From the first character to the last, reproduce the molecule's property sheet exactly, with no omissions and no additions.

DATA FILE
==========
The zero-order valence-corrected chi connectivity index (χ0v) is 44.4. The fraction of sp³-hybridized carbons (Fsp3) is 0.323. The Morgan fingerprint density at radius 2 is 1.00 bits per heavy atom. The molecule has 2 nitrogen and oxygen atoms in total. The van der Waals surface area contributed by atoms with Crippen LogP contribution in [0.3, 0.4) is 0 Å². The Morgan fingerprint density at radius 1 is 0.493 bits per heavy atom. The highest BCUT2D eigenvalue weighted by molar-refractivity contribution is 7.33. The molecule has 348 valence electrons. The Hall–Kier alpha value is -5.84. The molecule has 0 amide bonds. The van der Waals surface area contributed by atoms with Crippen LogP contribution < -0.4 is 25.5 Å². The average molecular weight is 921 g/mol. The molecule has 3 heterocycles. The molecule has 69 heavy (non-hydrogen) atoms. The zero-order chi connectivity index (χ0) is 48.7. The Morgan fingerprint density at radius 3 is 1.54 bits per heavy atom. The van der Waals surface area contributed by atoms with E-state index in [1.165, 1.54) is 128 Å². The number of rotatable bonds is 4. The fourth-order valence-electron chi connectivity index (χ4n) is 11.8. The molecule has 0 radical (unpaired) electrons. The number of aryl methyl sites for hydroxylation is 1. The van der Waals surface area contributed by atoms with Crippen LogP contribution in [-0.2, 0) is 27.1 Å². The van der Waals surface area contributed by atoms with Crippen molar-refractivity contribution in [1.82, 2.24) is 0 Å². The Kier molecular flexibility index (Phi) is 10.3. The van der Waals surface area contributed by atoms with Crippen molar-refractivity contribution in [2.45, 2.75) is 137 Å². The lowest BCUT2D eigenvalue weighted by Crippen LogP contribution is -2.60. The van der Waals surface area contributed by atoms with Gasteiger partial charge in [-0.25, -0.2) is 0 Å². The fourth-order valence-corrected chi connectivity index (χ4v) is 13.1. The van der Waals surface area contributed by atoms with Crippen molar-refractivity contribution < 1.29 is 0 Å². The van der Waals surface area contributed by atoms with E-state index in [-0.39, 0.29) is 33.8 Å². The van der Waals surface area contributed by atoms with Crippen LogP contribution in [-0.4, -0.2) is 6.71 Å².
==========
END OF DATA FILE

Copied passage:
The zero-order valence-corrected chi connectivity index (χ0v) is 44.4. The fraction of sp³-hybridized carbons (Fsp3) is 0.323. The Morgan fingerprint density at radius 2 is 1.00 bits per heavy atom. The molecule has 2 nitrogen and oxygen atoms in total. The van der Waals surface area contributed by atoms with Crippen LogP contribution in [0.3, 0.4) is 0 Å². The Morgan fingerprint density at radius 1 is 0.493 bits per heavy atom. The highest BCUT2D eigenvalue weighted by molar-refractivity contribution is 7.33. The molecule has 348 valence electrons. The Hall–Kier alpha value is -5.84. The molecule has 0 amide bonds. The van der Waals surface area contributed by atoms with Crippen LogP contribution < -0.4 is 25.5 Å². The average molecular weight is 921 g/mol. The molecule has 3 heterocycles. The molecule has 69 heavy (non-hydrogen) atoms. The zero-order chi connectivity index (χ0) is 48.7. The Morgan fingerprint density at radius 3 is 1.54 bits per heavy atom. The van der Waals surface area contributed by atoms with E-state index in [1.165, 1.54) is 128 Å². The number of rotatable bonds is 4. The fourth-order valence-electron chi connectivity index (χ4n) is 11.8. The molecule has 0 radical (unpaired) electrons. The number of aryl methyl sites for hydroxylation is 1. The van der Waals surface area contributed by atoms with Crippen LogP contribution in [-0.2, 0) is 27.1 Å². The van der Waals surface area contributed by atoms with Crippen molar-refractivity contribution in [1.82, 2.24) is 0 Å². The Kier molecular flexibility index (Phi) is 10.3. The van der Waals surface area contributed by atoms with Crippen molar-refractivity contribution in [2.45, 2.75) is 137 Å². The lowest BCUT2D eigenvalue weighted by Crippen LogP contribution is -2.60. The van der Waals surface area contributed by atoms with Gasteiger partial charge in [-0.25, -0.2) is 0 Å². The fourth-order valence-corrected chi connectivity index (χ4v) is 13.1. The van der Waals surface area contributed by atoms with Crippen molar-refractivity contribution < 1.29 is 0 Å². The van der Waals surface area contributed by atoms with E-state index in [-0.39, 0.29) is 33.8 Å². The van der Waals surface area contributed by atoms with Crippen LogP contribution in [-0.4, -0.2) is 6.71 Å².